What to do When Your Identity Has Been Stolen

By Dylan Donley, Spring 2014 Graduate Research Assistant

During National Consumer Protection Week, we brought you a number of different types of scams that you may run into in any aspect of your life:  looking for jobs, being approached for work in public places, and even trying to make your home or business more energy efficient.  Now, we’re going to take a look at what happens when you do fall victim to a scam that steals your personal information and how you can fix it.

It is entirely possible that you can fall victim to a scam without even knowing it.  The first signs of the theft you might see are unauthorized withdrawals from your bank account, you stop getting your bills or other mail, you actually receive bills for services you did not use, or debt collectors begin contacting your about debts you can’t explain, to name a few.

As soon as you see any of the initial signs of theft, Consumer.gov provides three steps to follow in order to ensure that you are able to ascertain the full extent of the fraud, to stop anyone trying to continue the fraud by opening account information in your name, and helps correct your credit report and accounts so you are not stuck with the charges the fraudster stuck you with.

(1)    Call one of the three credit reporting companies (e.g., Equifax, Experian, and Transunion) and ask for an initial fraud alert, which lasts for 90 days.  An initial fraud alert placed on your account informs businesses that they must contact you before they give someone credit in your name.

(2)    Ask all three credit reporting companies for a credit report, which they are required to do free of charge because your identity was stolen.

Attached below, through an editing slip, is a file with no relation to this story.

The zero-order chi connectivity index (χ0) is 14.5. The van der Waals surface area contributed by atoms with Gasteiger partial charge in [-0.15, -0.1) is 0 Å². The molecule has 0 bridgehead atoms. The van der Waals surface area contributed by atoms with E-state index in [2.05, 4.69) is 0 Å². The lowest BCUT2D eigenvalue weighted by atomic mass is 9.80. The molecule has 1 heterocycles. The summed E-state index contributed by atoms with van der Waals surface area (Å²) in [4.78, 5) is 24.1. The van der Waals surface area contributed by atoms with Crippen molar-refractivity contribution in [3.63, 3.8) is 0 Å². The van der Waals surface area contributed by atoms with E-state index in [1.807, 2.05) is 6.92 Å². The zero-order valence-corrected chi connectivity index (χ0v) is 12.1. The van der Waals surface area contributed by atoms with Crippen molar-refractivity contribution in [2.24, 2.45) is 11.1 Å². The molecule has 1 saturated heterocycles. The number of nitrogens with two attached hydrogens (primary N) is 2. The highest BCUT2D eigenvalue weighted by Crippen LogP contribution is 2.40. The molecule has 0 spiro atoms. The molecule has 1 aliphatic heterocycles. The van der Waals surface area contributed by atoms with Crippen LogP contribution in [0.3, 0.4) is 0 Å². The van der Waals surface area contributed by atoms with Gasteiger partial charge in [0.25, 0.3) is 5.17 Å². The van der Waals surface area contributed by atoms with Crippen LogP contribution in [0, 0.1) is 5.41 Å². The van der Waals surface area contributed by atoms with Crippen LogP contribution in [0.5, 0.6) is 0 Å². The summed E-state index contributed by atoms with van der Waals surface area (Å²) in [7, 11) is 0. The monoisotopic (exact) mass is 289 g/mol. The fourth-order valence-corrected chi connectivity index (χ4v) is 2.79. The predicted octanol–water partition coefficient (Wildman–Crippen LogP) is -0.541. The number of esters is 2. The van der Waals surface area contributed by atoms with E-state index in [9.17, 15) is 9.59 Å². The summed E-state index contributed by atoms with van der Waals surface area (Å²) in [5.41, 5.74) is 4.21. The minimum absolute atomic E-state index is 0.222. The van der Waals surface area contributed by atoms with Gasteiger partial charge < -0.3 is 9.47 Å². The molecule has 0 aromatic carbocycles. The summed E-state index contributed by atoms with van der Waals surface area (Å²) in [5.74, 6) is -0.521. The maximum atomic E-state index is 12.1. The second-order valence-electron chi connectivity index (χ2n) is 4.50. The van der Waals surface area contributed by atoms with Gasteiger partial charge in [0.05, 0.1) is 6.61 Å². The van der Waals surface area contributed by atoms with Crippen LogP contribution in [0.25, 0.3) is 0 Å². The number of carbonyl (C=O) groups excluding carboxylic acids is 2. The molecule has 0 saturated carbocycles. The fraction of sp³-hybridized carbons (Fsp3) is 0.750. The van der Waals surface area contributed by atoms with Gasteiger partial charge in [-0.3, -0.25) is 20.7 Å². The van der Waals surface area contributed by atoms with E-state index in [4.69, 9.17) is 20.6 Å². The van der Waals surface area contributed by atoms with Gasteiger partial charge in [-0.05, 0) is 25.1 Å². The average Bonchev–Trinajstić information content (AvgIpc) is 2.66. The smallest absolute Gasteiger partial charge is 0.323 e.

(3)    After receiving your credit reports and determining what fraud took place, you can create an Identity Theft Report by filing a complaint with the Federal Trade Commission (this is called an Identity Theft Affidavit) and filing a police report about the identity theft, attaching your FTC Identity Theft Affidavit.  These documents together form the Identity Theft Report.

Beyond these initial steps, it is important to change the passwords and PINs on your accounts as well as send letters to each business that reported a charge or new account that you did not make, including a copy of your Identity Theft Report, explaining that you were the victim of identity theft, listing the mistaken charges or accounts opened and that you disagree with the charges, including any proof that you did not make the charges or open the account, and asking them to remove the fraudulent information or close the account.  You should also ensure that you set up a filing system to store the copies of your documents relating to the identity theft, any letters or calls you receive or submit relating to the identity theft, as well as any account related documents in order to maintain evidence of the theft in order to fix the damage done by the theft.

The key to remember in the event you become the victim of identity theft is to know that you are not alone.  Unfortunately, identity theft is a serious and prevalent crime that victimizes many.  Do not be afraid to speak up and report the theft – it is your identity and you can take ownership of it again.

For more information, see Consumer.gov’s Recovering from Identity Theft Guide as well as SaveandInvest.org’s Identity Theft Victims: Resolving Specific Problem Guide.